I teach painting at a major art college in Baltimore. We have lots of very thoughtful discussions about what makes for a good painting. Technique, process, vision, art history all get thoroughly chewed over. But underneath it all, I always find myself hoping that my students like dogs.
When I was a kid everyone in my rural neighbor hood had a dog, sometimes two. The dogs all had a heck of a good time together having informal running contests or fighting over a stick. Sure they didn't think and reason a whole lot, but they all had PhD's in knowing how to enjoy whatever was at hand. Dogs seem to live in a world of sensation. Their ability to embrace their experience wholeheartedly is remarkable, and instructive. They know they're alive and they know their experience is worth celebrating.
A big part of my life as a painter revolves around going on painting excursions in New England or the Adirondack Mountains in upper New York- traveling to a see new material seems to turn on an inner switch. When I first arrive I feel like a dog who 's just been let outside after being cooped up in a stuffy house all day- I want to run around breathlessly and almost everything I see looks like I could make a great painting out of it.
Unfortunately, Labradors don't really do well as painters, and it's only partly because they have trouble holding their brushes. The real problem is they get overwhelmed by seeing the possibilities in everything they look at. If you love everything you see, you get immobilized.
Above is my painting Adirondack Forest: Red, oil on panel, 24 x 18", 2012. It was done from a drawing I did with my French easel set up on the shore of Lake Placid in upstate New York (where they held the 1980 and 1932 Winter Olympics). It's a beautiful place for painting, but the scene was way too confusing. You can't paint the thousands of branches and colors. On one level it is all great, but as a painter you're tasked with distilling the experience down to its essence. It's here that a wonderful Labrador-like enthusiasm alone fails.
Something that helps me enormously is working in oil not directly from nature but instead doing a vine charcoal drawing first. Here's the drawing I used for the painting I just showed you. If I've chosen well and selected out just the best viewpoint, I'm still confronted with a source that presents a tableau of too many ideas. Doing a drawing, especially in a medium that pushes things together into softly smeared gradations and eliminates color altogether gives me a fighting chance. My head cools down from its intitial frantic enthusiasm. I can play around, selecting first this form to emphasize and then that. Your spirit has to look at the possibilities through tightly squinted eyes.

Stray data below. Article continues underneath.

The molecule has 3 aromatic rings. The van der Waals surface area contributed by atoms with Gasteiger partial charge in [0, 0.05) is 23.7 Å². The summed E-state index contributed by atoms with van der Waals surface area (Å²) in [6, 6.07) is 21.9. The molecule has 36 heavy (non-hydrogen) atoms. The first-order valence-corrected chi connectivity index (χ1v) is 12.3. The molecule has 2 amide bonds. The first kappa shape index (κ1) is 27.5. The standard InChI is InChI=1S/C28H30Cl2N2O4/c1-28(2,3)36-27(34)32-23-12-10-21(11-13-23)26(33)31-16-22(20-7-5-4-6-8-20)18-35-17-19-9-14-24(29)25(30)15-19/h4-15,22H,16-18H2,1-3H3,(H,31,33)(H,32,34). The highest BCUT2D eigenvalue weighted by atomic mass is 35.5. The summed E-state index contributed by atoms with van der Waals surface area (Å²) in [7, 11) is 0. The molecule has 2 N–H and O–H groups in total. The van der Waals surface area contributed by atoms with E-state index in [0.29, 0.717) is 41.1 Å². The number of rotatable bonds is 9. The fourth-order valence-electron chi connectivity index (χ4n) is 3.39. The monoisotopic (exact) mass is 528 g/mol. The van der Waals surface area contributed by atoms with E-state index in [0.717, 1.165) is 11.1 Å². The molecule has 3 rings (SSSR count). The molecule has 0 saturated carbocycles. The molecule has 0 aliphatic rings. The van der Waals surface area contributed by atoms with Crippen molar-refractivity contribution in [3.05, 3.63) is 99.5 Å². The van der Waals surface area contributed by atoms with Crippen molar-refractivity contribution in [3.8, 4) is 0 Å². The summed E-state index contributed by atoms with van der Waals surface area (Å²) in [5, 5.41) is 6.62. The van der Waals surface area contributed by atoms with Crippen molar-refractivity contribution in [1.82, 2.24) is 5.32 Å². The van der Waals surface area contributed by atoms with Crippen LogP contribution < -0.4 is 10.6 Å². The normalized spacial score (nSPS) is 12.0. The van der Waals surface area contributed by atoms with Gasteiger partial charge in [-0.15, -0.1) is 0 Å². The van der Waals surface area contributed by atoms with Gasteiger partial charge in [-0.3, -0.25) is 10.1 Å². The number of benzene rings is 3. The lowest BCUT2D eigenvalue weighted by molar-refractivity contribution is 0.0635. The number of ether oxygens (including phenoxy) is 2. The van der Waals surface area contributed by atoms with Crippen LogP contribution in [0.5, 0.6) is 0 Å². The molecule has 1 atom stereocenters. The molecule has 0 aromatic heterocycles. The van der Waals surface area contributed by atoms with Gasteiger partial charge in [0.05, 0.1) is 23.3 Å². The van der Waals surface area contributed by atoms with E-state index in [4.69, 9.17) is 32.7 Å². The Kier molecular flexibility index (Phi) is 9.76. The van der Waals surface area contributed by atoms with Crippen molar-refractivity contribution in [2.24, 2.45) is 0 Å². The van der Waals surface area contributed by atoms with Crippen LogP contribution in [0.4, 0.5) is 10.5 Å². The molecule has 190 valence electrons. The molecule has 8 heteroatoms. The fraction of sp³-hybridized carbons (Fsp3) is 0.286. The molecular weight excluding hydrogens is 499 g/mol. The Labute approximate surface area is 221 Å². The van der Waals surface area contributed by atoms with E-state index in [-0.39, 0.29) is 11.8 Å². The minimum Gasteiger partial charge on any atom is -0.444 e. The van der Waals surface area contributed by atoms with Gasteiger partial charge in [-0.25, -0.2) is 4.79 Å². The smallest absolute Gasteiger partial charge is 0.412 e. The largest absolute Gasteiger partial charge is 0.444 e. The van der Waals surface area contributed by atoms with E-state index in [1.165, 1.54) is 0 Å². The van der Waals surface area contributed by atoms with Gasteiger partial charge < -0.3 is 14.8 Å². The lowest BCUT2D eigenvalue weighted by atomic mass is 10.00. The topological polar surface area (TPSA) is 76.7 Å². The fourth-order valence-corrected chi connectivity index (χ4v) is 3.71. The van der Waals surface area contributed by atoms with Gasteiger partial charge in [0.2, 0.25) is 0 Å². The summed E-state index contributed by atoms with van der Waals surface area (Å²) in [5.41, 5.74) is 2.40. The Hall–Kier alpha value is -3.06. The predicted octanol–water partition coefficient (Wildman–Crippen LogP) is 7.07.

Who is good enough to stay, who has to be eliminated? At this stage you can't give an uncertain form the benefit of the doubt. It's a little ruthless. Below is a photo of how I feel when I'm trying to select just the very best elements for my drawing or painting.
My other great teacher growing up was a cat. Easily pleased he wasn't. He was friendly enough, but there was a certain look in his eye that made you think he was a natural skeptic- nothing ever seemed quite good enough.
Oil paint is amazingly sensuous, but it can go overboard. Sometimes when my paintings are fighting me and the colors aren't staying just where they should I'm reminded of how slobberingly good hearted a dog can be. Cats by comparison are fussy nay-sayers. Left to their own devices, I think cats would fail as painters as no idea or set of colors would ever be good enough for them to work with.
What an artist needs is to tap both their wild inner Labrador side and their ever-so-critical inner feline nature. It's tricky, as the legendary antagonism between dogs and cats testifies. You have to marry your open hearted enthusiasm to your coldly selective eye. It's a heady combination.